Enough with Boring Budgets: Mayor Smiley’s first PVD Budget Leaves Opportunities on the Table

I used to believe that boring government was good government, that if you didn’t hear about scandals, corruption, and other sensational news stories about leaders, that meant that things were probably going okay and weren’t worth digging into. 

As it turns out, boring government is more of a government purgatory — just because it isn’t loudly bad, doesn’t mean it’s good — and sometimes its boringness works as a bulwark in favor of the status quo. 

No one wants to go to finance meetings and listen to the discussions. When was the last time you heard “Hey, I’ve got nothing going on today so I’m going to go down to city hall and listen to a discussion about tax stabilization agreements”? Admittedly, if you’re a friend of mine you may have heard this at some point, but generally not often. 


Enter Brett Smiley, the 39th Mayor of Providence. With his intellectual demeanor and years of government experience, most residents of the city probably feel like they don’t have to be entirely on guard. Brett has proven himself to be an incredibly capable administrator, and his technocratic, nuts-and-bolts campaign message has been made tangible in these first days of his administration, especially in his FY24 budget. 

The budget calls for a responsible property tax raise in anticipation of a recession, more police funding, funding graffiti removal, sidewalk improvements, and a more modern constituent request tracking system. These budget priorities, which sound like they were chosen by a grumpy neighbor named Mortimer, are excellent for an evening read if you’d like to get a good night’s rest, besides perhaps the property tax raise, which could cause a toss or a turn before settling in. 

There is a price to pay for permitting a technocrat to set the tone, however. The critical thing to remember is that maintaining the norm has real opportunity cost: the questionable logic of yesteryear remains unchallenged, the privileged beneficiaries of the status quo continue as is, and the potential for a better path is squandered.

I’ll acknowledge that being the Mayor of Providence is an incredibly difficult job, not just for becoming a proverbial punching bag every time someone’s tire drops into a pothole or a traffic light goes out, but for having to appease an incredible multitude of constituencies with relatively limited resources, especially those that ought to be committed to Smiley’s inherited but nonetheless jaw-dropping $1.2 billion-dollar black hole that is the pension liability. 

But could Providence be the best-run city in America while also standing up for its residents? Instead of just adding a housing coordinator alongside the do-nothing argument that the best way to alleviate the housing crisis is by waiting for the state to build more, could we establish a task force to study rent stabilization as is being discussed in Boston and implemented in Oregon? Could we explore regulating AirBNB, which is driving housing scarcity? Instead of more police, how about funding the proposed Office of Community Safety, which would divert a percentage of PPD calls to community responders? These solutions are good investments that could save the city and its residents in the long term and could propel Providence to the cutting edge of social problem solving.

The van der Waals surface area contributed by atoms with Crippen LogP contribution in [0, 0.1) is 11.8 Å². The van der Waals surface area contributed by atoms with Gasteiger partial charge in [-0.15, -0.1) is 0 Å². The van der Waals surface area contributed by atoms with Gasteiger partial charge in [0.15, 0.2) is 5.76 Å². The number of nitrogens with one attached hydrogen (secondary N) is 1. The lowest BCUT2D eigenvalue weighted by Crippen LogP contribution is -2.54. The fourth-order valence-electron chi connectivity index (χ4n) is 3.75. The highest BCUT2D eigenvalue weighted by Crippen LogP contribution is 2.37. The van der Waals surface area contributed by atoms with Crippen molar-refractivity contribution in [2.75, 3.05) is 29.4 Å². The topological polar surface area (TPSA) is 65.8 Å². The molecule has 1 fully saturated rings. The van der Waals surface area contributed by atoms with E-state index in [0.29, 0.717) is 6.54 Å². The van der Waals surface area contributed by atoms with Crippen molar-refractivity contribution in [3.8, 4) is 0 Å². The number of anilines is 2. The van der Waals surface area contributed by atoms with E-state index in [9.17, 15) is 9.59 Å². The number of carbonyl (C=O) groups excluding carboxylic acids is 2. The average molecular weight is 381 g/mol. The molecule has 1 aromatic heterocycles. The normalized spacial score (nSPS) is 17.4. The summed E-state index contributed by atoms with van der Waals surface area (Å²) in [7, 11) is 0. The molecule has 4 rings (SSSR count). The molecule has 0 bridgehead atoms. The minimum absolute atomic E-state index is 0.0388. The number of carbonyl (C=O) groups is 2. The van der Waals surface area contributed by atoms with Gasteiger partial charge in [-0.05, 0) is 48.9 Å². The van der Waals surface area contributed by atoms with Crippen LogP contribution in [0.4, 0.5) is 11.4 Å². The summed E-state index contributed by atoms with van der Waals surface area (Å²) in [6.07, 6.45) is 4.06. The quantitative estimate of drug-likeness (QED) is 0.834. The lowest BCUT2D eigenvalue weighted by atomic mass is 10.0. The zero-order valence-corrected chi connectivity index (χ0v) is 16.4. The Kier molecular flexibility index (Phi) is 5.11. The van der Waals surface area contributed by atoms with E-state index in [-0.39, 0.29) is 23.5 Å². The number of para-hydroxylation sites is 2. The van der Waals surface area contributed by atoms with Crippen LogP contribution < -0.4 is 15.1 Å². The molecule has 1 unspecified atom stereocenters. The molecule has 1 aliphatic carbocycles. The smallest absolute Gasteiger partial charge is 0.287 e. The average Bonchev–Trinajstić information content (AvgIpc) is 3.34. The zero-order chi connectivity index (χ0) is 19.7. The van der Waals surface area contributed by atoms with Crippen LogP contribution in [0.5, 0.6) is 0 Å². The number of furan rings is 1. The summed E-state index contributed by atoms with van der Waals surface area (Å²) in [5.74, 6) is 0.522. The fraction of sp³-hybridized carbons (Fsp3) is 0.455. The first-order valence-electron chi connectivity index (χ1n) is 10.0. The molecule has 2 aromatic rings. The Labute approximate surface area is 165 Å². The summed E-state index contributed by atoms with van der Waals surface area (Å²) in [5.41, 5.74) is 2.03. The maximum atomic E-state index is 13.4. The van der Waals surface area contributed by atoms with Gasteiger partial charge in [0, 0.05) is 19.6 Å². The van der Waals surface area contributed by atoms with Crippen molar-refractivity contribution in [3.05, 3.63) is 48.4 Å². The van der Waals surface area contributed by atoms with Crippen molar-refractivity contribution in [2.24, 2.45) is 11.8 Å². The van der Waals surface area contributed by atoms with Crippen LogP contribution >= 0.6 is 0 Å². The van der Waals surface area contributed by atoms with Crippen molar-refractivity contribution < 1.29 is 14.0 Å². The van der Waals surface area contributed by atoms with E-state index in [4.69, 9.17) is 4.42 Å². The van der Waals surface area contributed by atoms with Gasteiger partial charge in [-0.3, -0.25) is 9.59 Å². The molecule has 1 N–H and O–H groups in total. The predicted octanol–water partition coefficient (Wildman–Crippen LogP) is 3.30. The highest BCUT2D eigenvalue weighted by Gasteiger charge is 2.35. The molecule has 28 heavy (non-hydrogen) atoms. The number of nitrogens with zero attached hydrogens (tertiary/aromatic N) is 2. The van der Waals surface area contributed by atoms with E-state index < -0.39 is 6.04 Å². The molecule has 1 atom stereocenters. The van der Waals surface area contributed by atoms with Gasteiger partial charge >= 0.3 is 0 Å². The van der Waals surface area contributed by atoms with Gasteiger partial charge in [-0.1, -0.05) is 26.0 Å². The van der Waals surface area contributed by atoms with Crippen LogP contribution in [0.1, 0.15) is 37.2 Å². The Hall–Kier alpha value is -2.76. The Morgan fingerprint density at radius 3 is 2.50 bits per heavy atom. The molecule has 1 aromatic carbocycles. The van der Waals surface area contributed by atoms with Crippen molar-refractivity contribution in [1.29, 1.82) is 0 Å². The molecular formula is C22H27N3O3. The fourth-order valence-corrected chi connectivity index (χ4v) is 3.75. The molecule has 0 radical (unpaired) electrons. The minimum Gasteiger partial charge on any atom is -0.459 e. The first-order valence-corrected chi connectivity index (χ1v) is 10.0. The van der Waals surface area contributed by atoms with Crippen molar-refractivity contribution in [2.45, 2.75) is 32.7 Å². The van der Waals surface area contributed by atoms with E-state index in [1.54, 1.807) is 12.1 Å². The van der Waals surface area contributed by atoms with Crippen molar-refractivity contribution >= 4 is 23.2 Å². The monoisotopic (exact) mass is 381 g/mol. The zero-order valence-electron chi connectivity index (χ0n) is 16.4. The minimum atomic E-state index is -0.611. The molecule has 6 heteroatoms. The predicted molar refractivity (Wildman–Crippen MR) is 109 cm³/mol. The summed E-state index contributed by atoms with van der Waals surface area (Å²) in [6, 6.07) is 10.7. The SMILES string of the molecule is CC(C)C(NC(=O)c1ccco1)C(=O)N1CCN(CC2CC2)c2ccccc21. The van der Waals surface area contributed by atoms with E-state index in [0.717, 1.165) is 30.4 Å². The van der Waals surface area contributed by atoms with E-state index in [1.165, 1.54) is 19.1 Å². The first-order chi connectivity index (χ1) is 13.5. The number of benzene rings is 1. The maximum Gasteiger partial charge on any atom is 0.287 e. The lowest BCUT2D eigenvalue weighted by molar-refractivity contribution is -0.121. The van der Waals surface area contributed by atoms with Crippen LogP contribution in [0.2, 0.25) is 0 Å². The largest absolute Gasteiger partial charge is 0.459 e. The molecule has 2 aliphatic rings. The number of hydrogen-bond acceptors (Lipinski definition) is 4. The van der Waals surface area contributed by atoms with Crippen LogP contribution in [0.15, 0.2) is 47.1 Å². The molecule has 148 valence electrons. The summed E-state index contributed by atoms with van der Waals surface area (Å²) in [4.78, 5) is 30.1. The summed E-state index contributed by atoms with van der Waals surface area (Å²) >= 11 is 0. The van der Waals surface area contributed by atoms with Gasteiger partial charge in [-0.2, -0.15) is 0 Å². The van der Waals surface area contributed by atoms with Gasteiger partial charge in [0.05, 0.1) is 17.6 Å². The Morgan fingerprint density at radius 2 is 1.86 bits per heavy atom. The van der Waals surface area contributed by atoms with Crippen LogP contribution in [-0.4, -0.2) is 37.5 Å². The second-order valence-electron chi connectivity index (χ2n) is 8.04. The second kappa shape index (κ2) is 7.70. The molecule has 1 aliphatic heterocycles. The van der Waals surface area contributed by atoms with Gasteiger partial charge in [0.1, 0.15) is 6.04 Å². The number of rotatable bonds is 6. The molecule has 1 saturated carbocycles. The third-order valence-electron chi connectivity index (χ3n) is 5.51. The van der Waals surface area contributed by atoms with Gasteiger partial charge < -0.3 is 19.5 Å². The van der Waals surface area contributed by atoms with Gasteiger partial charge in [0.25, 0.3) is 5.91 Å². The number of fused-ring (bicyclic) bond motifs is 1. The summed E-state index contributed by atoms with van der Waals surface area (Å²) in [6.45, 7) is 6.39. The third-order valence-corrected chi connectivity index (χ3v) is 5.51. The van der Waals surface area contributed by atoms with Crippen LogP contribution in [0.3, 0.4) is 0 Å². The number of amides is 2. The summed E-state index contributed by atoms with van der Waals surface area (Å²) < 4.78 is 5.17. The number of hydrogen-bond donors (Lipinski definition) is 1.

A second look at the budget reveals that despite the fact that it appears benign, it inherently favors grumpy neighbor Mortimer at the expense of the neediest among us by saying, “Same old, same old.” 

Some elements of this budget even seem reckless, and disappointing for such an intellectual city leader: while raising taxes on residential property, the 39th mayor cut taxes for commercial property owners, saying “it is my hope that this will be either passed on to the renters or slow or pause the rental increases, which are killing our residents.” While ‘hope’ is the state motto, this sentiment does not fill me with it. What fuels his hope? Certainly not a long list of studies or real-world examples. And didn’t he just suggest that a recession was coming? 

In response, Councilor Miguel Sanchez said it best: “In what world?” 

If this sounds reminiscent of Reagan’s largely disproven trickle-down economics, it is- or pretty close anyway. These sorts of proposals make it clear which constituency seems to have the mayor’s attention. 

Mayor Smiley can both maintain his “back to basics” approach while simultaneously pursuing visionary changes in policy. States are the laboratories of democracy, and cities even moreso, people across the country look to their cities to lead the way in solving complex national problems, and Rhode Island is no exception.

Providence can and should walk and chew gum at the same time by balancing budgets and setting a benchmark for social progress in the Ocean State.